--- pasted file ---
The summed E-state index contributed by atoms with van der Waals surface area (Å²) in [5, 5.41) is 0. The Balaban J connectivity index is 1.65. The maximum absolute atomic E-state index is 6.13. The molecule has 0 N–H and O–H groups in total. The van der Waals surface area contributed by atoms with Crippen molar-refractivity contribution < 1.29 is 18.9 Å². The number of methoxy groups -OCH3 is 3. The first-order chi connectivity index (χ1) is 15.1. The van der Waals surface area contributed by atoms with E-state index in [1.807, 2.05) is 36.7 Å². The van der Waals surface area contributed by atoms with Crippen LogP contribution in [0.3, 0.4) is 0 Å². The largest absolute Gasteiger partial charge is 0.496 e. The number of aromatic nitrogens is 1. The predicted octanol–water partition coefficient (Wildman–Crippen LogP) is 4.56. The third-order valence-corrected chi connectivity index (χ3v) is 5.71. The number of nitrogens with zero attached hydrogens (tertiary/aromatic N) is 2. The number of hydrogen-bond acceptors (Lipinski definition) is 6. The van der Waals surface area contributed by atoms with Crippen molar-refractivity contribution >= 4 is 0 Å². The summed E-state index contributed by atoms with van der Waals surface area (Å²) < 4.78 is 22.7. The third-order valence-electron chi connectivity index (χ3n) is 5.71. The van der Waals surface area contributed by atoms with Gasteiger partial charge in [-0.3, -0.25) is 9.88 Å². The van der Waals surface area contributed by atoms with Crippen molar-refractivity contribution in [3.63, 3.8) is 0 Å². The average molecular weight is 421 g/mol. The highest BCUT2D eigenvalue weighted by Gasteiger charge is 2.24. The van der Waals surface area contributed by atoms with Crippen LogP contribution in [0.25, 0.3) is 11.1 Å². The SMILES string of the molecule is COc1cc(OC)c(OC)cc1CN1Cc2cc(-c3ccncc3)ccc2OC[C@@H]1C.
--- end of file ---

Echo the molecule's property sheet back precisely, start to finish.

The summed E-state index contributed by atoms with van der Waals surface area (Å²) in [5, 5.41) is 0. The Balaban J connectivity index is 1.65. The maximum absolute atomic E-state index is 6.13. The molecule has 0 N–H and O–H groups in total. The van der Waals surface area contributed by atoms with Crippen molar-refractivity contribution < 1.29 is 18.9 Å². The number of methoxy groups -OCH3 is 3. The first-order chi connectivity index (χ1) is 15.1. The van der Waals surface area contributed by atoms with E-state index in [1.807, 2.05) is 36.7 Å². The van der Waals surface area contributed by atoms with Crippen LogP contribution in [0.3, 0.4) is 0 Å². The largest absolute Gasteiger partial charge is 0.496 e. The number of aromatic nitrogens is 1. The predicted octanol–water partition coefficient (Wildman–Crippen LogP) is 4.56. The third-order valence-corrected chi connectivity index (χ3v) is 5.71. The number of nitrogens with zero attached hydrogens (tertiary/aromatic N) is 2. The number of hydrogen-bond acceptors (Lipinski definition) is 6. The van der Waals surface area contributed by atoms with Crippen molar-refractivity contribution >= 4 is 0 Å². The summed E-state index contributed by atoms with van der Waals surface area (Å²) < 4.78 is 22.7. The third-order valence-electron chi connectivity index (χ3n) is 5.71. The van der Waals surface area contributed by atoms with Gasteiger partial charge in [-0.3, -0.25) is 9.88 Å². The van der Waals surface area contributed by atoms with Crippen molar-refractivity contribution in [3.63, 3.8) is 0 Å². The average molecular weight is 421 g/mol. The highest BCUT2D eigenvalue weighted by Gasteiger charge is 2.24. The van der Waals surface area contributed by atoms with Crippen LogP contribution in [0.25, 0.3) is 11.1 Å². The SMILES string of the molecule is COc1cc(OC)c(OC)cc1CN1Cc2cc(-c3ccncc3)ccc2OC[C@@H]1C.